Such ideas can used to interpret part of a practitioner’s role, which is to be an “active” mirror, reflecting back to the patient the possibility of cure (see Box 212,16,17,20,27,35,54,58-60). Thus, the PPR entangled state, Î¨PPR| suggests its mirror image complex conjugate, |Î¨PPR arises out of the active reflecting activity of the practitioner acting as homeopathic operator, IIr (see Fig. 2D), while at the same time being part of the entangled PPR state. In other words, the practitioner creates the conditions for cure (i.e., the therapeutic state space), and then operates within that space as the homeopathic operator, IIr, and as part of the PPR entangled state. Finally, bringing the PPR entangled state and its reflection together, results in a change in symptoms (leading to cure)…
Imagine several pages of this, complete with illustrations like the one above and equations relating the parts of the “PPR” entangled state. Truly, it has to be seen to be believed. Such artistry is rare even in woo. I could go on, but why don’t I jump straight to the Discussion section instead? (After all, a “Results” section based on fantasy is only useful for its entertainment value, and if I quote too much I might risk going beyond fair use.) If you don’t believe that homeopathy is pure magic, check out magical master at work, someone who would put Doctor Strange to shame:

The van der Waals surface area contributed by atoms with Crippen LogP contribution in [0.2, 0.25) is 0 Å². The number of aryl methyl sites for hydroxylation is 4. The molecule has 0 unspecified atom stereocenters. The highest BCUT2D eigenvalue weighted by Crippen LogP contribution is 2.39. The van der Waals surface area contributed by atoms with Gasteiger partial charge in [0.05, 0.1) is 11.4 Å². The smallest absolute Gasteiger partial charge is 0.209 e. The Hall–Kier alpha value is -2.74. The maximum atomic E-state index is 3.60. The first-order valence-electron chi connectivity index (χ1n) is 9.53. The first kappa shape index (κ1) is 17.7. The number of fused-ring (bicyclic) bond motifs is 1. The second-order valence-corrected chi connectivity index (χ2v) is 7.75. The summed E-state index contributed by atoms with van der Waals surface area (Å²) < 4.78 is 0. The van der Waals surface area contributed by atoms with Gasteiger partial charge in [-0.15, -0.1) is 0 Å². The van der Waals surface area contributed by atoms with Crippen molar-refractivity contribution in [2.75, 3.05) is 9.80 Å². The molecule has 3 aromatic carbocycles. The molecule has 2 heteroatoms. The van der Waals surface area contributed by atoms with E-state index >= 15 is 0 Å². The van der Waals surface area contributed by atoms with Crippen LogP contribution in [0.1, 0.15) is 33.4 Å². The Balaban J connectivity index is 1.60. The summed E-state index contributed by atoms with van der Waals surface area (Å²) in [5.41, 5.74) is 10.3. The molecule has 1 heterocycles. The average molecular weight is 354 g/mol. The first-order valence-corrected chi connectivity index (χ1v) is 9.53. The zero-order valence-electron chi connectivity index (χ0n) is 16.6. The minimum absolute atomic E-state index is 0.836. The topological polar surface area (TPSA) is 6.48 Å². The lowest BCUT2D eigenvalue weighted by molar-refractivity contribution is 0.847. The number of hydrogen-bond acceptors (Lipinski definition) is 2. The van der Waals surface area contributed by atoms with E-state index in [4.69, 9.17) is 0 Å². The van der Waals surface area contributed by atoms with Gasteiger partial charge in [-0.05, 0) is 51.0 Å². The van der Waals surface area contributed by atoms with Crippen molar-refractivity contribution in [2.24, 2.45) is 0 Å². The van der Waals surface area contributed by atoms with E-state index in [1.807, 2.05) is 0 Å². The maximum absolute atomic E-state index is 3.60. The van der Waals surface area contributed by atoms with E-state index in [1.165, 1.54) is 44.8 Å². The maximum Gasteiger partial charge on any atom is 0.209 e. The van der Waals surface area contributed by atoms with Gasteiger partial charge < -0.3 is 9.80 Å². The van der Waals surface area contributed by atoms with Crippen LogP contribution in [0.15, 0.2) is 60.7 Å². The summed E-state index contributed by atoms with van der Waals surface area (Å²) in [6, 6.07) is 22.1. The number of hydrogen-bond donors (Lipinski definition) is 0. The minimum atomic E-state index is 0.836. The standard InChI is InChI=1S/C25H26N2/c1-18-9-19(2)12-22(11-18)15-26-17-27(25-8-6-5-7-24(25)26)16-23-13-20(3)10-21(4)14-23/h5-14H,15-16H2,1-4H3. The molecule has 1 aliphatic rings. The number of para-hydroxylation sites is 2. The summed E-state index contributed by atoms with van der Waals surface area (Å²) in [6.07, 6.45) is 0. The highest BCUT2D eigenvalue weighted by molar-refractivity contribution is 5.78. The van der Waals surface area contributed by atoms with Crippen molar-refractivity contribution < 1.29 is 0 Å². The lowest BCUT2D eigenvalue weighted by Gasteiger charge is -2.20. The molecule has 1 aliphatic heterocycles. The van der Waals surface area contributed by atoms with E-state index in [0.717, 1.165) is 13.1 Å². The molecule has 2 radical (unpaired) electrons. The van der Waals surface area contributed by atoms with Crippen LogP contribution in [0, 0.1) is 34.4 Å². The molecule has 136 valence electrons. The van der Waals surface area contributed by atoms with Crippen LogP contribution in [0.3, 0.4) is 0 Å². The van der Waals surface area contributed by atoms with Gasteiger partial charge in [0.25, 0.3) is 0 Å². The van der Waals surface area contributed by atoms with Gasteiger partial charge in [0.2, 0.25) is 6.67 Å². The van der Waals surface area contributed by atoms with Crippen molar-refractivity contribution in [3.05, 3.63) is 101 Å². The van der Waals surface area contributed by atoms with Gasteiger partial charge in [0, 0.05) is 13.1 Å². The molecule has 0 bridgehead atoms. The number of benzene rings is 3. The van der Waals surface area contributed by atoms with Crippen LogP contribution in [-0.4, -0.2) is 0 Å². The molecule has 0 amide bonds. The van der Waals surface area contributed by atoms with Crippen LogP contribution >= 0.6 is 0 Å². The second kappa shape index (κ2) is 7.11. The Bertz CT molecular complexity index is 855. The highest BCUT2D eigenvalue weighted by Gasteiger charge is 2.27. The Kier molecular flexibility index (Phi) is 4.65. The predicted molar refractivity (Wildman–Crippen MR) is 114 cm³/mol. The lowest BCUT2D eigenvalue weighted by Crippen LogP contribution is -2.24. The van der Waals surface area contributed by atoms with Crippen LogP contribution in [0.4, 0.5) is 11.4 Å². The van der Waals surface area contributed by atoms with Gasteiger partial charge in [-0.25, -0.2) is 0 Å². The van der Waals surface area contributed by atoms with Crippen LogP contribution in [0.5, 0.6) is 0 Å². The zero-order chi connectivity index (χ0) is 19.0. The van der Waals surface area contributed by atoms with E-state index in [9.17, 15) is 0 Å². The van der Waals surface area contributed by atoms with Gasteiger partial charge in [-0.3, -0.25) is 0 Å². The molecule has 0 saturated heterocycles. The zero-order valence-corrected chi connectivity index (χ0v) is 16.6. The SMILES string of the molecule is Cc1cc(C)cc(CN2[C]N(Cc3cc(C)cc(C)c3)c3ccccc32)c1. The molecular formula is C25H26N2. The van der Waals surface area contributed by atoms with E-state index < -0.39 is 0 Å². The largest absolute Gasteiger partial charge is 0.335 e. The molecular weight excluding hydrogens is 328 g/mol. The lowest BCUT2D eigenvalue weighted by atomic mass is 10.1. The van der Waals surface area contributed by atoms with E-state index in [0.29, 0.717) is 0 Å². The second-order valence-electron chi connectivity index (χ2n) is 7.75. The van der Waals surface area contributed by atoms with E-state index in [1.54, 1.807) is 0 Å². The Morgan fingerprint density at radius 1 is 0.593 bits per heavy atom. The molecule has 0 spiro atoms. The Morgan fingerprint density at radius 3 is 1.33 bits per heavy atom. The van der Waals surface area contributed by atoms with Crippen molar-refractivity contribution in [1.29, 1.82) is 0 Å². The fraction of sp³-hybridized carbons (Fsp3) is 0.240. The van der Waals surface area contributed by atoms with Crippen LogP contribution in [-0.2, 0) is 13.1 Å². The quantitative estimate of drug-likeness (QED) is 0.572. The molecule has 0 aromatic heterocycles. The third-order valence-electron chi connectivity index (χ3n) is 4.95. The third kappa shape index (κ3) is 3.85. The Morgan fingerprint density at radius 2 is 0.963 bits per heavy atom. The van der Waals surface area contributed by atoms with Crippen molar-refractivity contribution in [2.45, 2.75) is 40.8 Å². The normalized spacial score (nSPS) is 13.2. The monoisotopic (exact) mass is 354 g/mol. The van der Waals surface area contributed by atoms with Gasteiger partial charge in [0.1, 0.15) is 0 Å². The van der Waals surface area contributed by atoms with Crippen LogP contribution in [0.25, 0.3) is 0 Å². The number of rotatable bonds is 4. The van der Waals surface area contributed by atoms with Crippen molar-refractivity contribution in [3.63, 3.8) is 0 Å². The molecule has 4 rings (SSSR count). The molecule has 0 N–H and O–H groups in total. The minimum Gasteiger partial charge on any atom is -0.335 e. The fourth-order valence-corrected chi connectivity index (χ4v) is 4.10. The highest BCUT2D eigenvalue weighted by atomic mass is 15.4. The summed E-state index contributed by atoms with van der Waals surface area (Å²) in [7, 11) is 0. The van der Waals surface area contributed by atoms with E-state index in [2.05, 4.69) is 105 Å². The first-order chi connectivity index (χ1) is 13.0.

Since the time of their discovery by Pythagoras, some people have regarded the Platonic solids as imbued with mystical significance, with four of them used to represent the classical four elements. Thus, the cube was associated with the earth; the octahedron with air; the icosahedron with water; and the tetrahedron with fire. The dodecahedron represented spirit or the universe. It is in this context that the stella octangula, has a long history in esoteric thought, especially in Jewish Hasidic philosophy where it is known as the Merkabah or “chariot.”
Well, that explains the the Star of David. Who but Milgrom could throw together a glob of random equations and then come up with the Star of David and references to Jewish mysticism later in the article? Maybe the DNA Activation guy, but precious few, if any, others. I would show you the rest of the illustrations, except that Figure 3 takes up an entire page and would be very hard to show properly on a blog. Also, it might blow your fragile eggshell mind. Instead, let’s continue with Milgrom’s “insights”: